Before China’s bursting equity bubble grabbed international headlines, and before the PBoC’s subsequent devaluation of the yuan served notice to the world that things had officially gotten serious in the global currency wars, all anyone wanted to talk about when it came to China was a “hard landing.” Indeed for what seems like forever, the bogeyman hiding in every economist’s closet was a sharper-than-expected deceleration in China’s economy which, as everyone is now acutely aware, is the engine for global growth and trade.
Of course no one knows where China’s official output numbers actually come from. They could be some amalgamation of real data and NBS tinkering (much like what you get from the BEA in the US) or they could come straight from the imagination of Xi Jinping. There’s also a strong possibility that a lack of robust statistical controls mean China routinely understates its deflator, leading to perpetually overstated GDP growth during times of plunging commodity prices - times like now.
But whatever the case, China’s “shock” devaluation effectively telegraphed the “real situation” (to quote the NBS). That is, policy rate cuts had failed to boost growth and the situation was in fact becoming so precarious that the PBoC was willing to loosen up on the dollar peg that had caused the yuan to appreciate by some 15% on a REER basis over the course of just 12 months, putting untold pressure on the export-driven economy.
The message was clear: China is landing and it’s landing hard.
Now, the task is to determine what the channels are for contagion and on that note, we go to RBS’ Alberto Gallo who has more.
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The contagion from China’s economic slowdown is deep and widespread, with profound implications for both emerging and developed markets.
There are five main channels of contagion for credit:
1. Exports and revenue exposure. Economies for which China is the largest trading partner will suffer from lower demand: Brazil, Chile, Australia, Peru, Thailand and Malaysia. Specific sectors in developed markets will also be affected, especially Germany and Italy. A number of sectors in DM credit with high dependence on Chinese revenue could be vulnerable, including German carmakers (VW, Daimler, BMW), luxury goods manufacturers (LVMH), and telecoms companies.
2. Banking system exposure. Among countries which report to the BIS, South Korea, Australia and the UK have the largest proportion of foreign claims in China. For the UK and Australia, exposure is concentrated among a few banks, specifically HSBC, Standard Chartered and ANZ. UK banks are more exposed than Australian banks, as their loans to China represent up to 30% of their total lending, whereas loans to Asia are generally less than 5% of Australian bank lending (except for ANZ at 14%).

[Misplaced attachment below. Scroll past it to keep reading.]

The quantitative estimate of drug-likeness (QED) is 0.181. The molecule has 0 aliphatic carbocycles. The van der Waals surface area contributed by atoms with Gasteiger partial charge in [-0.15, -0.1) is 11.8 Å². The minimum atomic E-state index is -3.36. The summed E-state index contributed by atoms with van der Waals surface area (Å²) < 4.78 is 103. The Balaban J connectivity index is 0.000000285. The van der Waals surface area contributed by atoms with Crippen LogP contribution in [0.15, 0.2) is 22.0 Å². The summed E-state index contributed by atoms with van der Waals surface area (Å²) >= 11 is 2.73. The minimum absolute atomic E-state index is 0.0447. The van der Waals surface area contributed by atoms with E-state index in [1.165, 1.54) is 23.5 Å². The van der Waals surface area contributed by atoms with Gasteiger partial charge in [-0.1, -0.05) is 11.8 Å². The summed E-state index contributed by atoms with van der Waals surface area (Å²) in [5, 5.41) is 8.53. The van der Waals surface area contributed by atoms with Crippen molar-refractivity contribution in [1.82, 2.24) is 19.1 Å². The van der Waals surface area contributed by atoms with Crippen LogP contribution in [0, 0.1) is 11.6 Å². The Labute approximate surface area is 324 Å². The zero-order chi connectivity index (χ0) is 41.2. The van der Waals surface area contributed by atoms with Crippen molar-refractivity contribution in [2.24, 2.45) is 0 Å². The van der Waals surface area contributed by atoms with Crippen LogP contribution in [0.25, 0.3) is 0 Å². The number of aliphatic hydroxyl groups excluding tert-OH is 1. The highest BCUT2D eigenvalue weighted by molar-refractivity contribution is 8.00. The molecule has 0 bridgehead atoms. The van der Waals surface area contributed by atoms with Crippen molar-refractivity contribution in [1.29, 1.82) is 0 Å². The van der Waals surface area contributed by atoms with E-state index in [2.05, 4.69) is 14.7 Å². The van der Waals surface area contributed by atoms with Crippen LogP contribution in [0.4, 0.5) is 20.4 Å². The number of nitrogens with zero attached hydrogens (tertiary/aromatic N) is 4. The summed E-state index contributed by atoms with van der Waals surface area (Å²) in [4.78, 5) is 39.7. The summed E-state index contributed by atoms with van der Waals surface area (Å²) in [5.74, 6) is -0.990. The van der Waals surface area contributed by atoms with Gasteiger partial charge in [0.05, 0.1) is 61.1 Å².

3. Commodity dependence. With China consuming nearly half of the world’s industrial metal supply, slower growth may weigh on supply-demand dynamics and directly lower commodity prices. Countries that rely on commodity exports, and specifically China’s consumption of them, are especially vulnerable.
4. Petrodollar demand for $-denominated fixed income asset investment. Lower commodity prices also mean oil exporters will have lower revenues and less savings to invest in $-denominated fixed income assets. The yearly flow of Petrodollars may shrink to around $280bn/year this year from $700bn in 2014, according to our estimates based on average annual oil prices and lifting costs. If we assume that 30% of oil proceeds is invested in $ fixed income, then the decline is roughly equivalent to $100bn/year in lower demand for dollar assets. This is equivalent to the increase in net supply of Treasuries or $ IG corporates YoY.
5. Currency depreciation and a high proportion of hard currency debt increase solvency risks for EM corporates. While EM sovereigns generally do not rely on hard-currency debt much more than in the past, EM firms have boosted their share of hard-currency debt over the past decade. The portion of $-denominated bonds from foreign firms is now a quarter of the total US IG market. Many EM firms have a large proportion of their debt in hard currency. We have previously highlighted the vulnerability of some EM firms in particular, such as Chinese real estate developers.
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Bonus: The updated China contagion flowchart